I’ve (almost) always worked in the Higher Education sector of South Africa and I find this report from University World News very very disturbing:

A shocking results of pilot national benchmark tests revealed that:

  • only 7% of first-year students are proficient in mathematics
  • only25% are fully quantitatively literate
  • less than 50% have the academic literacy skills needed to succeed without support

What are they teaching our kids at school!? How on earth can you go through 12 years of schooling and 75% of students are quantitatively ILLITERATE?

The rest of the report was just too depressing to read on a Friday, maybe I’ll be able to stomach it on Monday….

EducationPortalComLogo.jp

I’ve discovered Education-Portal.com today and while I’m familiarising myself with the content and gems in the portal I stumbled across a posting that seems to fit what I’m trying to do at work (and for free no less!)

The post is question is called Don’t Pay for Technology: 25 Freebies for Students and here they are:

Document Creation

  • Zoho Office – Zoho Office is an amazing suite of web-based productivity and collaboration tools. The suite includes free email, a word processor, a spreadsheet tool, a presentation creator and more.
  • OpenOffice – The OpenOffice suite of tools can do all of the same things as the pricey Microsoft Office–for free.
  • Adobe Buzzword – This free Adobe product is an online word processor that works just like a desktop processor–perfect for students who write academic papers and reports.
  • Google Docs – Students can store, share, collaborate, and edit documents online with this free Google app.
  • Primo Online – Primo Online is a free online creation service that allows users to create free PDF files. Primo supports a wide range of file types.

Research and Writing

  • Schoolr – This meta search engine combines other academic search engines to make research faster and more efficient for students.
  • Diigo – Diigo is an awesome tool for student researchers. It allows you to highlight and annotate specific portions of web pages. Highlighted info can be shared with other people and accessed from any phone or PC with an Internet connection.
  • Ajax-Spell – This free spell checker makes it easy for students to catch misspellings in their writing.
  • WordWeb – Designed for Windows users, this one-click thesaurus/dictionary works off-line but can also be used to look up words and information online. The free version of WordWeb can define a word in almost any program and provide information about the word’s root, pronunciation and synonyms.
  • BibMe – BibMe allows students to cite sources and create bibliographies in a snap. This free bibliography maker auto-fills info for you in MLA, APA, Chicago, or Turabian formats.

Online Storage and Collaboration

  • ADrive – Offering more than 50 GB of free storage, ADrive is one of the best places to upload and store files online. Files can also be edited online and shared with anyone who has an Internet connection.
  • 4 Shared – This online storage site offers 5 GB of space to users who sign up for a free account. You can upload a single file or an entire folder. 4 Shared accepts music, videos, photos and more.
  • ZenBe – ZenBe eliminates the need for bulky and lengthy emails by offering students a place to meet, collaborate and chat online.
  • Scriblink – Scriblink is a free white board that can be used to collaborate with other people online. It includes a chat window and the ability to save, send, or print whatever was created on the board.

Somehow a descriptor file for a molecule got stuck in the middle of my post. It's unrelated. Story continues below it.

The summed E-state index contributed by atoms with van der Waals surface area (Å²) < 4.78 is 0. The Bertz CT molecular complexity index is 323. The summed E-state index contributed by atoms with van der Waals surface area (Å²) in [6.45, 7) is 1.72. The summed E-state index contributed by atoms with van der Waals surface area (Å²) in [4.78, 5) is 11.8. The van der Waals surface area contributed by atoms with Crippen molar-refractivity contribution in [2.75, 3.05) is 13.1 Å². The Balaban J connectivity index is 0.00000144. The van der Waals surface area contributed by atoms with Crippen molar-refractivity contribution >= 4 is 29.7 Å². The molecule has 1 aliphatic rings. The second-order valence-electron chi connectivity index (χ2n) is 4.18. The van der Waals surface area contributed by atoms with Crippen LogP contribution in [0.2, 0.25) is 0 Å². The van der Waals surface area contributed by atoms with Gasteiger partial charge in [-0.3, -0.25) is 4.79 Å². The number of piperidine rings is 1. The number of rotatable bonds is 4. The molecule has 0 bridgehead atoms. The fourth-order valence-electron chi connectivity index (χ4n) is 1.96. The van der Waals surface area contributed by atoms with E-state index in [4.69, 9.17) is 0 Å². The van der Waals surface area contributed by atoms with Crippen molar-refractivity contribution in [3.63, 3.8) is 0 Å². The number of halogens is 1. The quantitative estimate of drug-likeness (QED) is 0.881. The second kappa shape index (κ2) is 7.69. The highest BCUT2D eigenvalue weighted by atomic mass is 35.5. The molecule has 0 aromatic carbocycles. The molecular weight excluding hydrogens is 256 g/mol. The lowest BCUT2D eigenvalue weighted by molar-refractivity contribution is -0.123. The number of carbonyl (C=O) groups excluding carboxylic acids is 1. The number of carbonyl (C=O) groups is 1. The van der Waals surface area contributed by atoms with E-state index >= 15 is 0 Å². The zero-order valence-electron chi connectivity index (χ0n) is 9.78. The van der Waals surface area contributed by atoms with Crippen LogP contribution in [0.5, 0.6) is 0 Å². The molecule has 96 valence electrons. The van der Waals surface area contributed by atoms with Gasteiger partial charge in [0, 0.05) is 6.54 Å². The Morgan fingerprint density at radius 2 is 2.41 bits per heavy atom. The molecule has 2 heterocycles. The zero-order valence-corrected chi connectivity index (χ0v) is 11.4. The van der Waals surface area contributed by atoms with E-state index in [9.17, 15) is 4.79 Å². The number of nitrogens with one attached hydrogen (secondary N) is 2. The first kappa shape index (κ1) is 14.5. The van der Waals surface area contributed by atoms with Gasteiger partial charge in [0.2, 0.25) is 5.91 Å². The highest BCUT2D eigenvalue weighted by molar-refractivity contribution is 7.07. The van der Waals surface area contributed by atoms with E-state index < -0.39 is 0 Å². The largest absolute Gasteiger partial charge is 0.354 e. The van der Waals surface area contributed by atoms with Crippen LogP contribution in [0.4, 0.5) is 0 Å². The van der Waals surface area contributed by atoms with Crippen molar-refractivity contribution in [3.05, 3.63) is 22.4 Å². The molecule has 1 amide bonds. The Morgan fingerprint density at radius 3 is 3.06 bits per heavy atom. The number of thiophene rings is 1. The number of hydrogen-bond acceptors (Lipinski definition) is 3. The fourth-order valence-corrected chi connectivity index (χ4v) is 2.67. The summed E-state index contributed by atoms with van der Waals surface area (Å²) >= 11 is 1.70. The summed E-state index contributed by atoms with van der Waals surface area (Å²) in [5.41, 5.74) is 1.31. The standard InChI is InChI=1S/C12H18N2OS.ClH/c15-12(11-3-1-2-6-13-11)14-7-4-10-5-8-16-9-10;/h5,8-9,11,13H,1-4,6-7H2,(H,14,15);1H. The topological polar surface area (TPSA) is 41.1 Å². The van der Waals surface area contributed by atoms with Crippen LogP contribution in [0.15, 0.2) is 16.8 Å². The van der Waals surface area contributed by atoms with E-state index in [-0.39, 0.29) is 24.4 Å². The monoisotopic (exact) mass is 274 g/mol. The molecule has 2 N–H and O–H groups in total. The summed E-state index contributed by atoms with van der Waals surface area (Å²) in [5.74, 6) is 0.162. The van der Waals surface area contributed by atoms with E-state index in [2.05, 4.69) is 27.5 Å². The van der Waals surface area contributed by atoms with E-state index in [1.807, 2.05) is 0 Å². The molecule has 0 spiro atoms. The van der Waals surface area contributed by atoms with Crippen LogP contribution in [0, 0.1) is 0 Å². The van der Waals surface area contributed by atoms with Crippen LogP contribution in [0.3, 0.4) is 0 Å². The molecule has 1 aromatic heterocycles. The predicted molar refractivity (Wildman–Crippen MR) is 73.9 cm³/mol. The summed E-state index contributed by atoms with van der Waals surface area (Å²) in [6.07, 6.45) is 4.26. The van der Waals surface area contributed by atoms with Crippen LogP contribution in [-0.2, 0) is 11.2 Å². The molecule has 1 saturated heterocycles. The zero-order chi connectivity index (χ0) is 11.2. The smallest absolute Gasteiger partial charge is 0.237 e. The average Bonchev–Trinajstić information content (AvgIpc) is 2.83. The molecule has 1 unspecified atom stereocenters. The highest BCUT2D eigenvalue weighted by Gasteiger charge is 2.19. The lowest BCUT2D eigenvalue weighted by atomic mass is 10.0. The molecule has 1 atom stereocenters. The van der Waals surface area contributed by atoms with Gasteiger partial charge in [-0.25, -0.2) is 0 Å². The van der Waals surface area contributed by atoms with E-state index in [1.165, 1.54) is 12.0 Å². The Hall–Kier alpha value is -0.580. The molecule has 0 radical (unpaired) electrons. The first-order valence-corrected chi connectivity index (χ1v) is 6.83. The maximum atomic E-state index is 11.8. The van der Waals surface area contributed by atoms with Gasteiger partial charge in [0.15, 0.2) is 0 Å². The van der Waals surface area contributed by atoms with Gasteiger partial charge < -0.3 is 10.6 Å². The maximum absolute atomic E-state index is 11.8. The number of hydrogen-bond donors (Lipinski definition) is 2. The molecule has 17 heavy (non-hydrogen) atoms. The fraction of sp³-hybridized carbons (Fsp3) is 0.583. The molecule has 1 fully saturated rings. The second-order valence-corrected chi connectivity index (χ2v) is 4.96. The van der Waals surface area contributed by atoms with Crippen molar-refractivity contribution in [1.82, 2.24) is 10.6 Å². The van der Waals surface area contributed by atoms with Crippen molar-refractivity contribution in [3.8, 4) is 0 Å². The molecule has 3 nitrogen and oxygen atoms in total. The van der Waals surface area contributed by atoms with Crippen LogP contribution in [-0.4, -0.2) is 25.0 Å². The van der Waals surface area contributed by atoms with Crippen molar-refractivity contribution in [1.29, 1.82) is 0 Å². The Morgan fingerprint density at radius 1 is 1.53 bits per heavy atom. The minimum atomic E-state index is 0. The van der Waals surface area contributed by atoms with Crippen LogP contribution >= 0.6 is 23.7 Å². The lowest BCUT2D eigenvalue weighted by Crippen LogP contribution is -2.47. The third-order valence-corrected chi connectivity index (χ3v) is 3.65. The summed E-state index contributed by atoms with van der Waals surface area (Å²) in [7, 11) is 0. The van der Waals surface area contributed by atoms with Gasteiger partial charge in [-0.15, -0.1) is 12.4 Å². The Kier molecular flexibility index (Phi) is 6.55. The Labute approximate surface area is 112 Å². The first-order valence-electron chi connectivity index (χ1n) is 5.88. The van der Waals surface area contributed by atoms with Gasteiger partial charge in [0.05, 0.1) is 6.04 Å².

• Mikogo – Mikogo is a free screen-sharing tool that simplifies online collaboration among people who aren’t sitting in the same room. It can be used to instantly share whatever is on your computer screen with someone else–works with up to 10 people.

Study Help and Web-Based Learning

  • Mindpicnic – Mindpicnic is helping to revolutionize the way students learn by providing free courses and study materials online.
  • VerbaLearn – VerbaLearn is a great place to practice and learn English vocabulary. Students who are preparing for standardized tests like the SAT will especially enjoy this site’s vocabulary-building resources.
  • Livemocha – You don’t have to invest in expensive courses, books or CDs to learn a foreign language. You can do it for free on Livemocha, the world’s first free social language learning site.
  • ProProfs – ProProfs makes test prep easy and fun. The site allows students to make free quizzes and tests (complete with colors and images) that can be taken online.
  • Flashcard Exchange – Students who use Flashcard Exchange can create, study, print and share web-based flashcards on any topic. More than 400,000 students have benefitted already.

Miscellaneous Tech Tools

  • AVG Free – One of the most trusted anti-virus programs in the world, AVG Free provides anti-virus and spyware protection for Windows’ users. AVG is easy to install and is used by more than 80 million people.
  • Soshiku – Designed specifically for students, this free web app makes it easy to budget your time and stick to a schedule. Soshiku also notifies you about due dates on assignments.
  • Creative Pro Office – Although this web-based project management system was created for business professionals, it has many features that would be useful to students.
  • Billeo – Billeo is a free web browser for people who want to track their finances and make online payments. Features include a built-in bill pay assistant, shopping assistant and password assistant.
  • Mojo – Mojo makes it easy to sync, share, and listen to music online. It can be used to share iTunes libraries and much more.

There are currently over 20,000 original articles and videos proudly displayed on this site.

What’s Education-Portal.com about?

It is a resource hub for students and working professionals to research career paths, degree programs, and schools within their chosen disciplines. This was accomplished by a dedicated team of experts including educators, librarians, college counselors, career counselors, and journalists to provide practical information in both written and video formats. There are currently over 20,000 original articles and videos proudly displayed on this site.

I like free stuff and I like educational stuff so I simply love free educational stuff! Go check it out.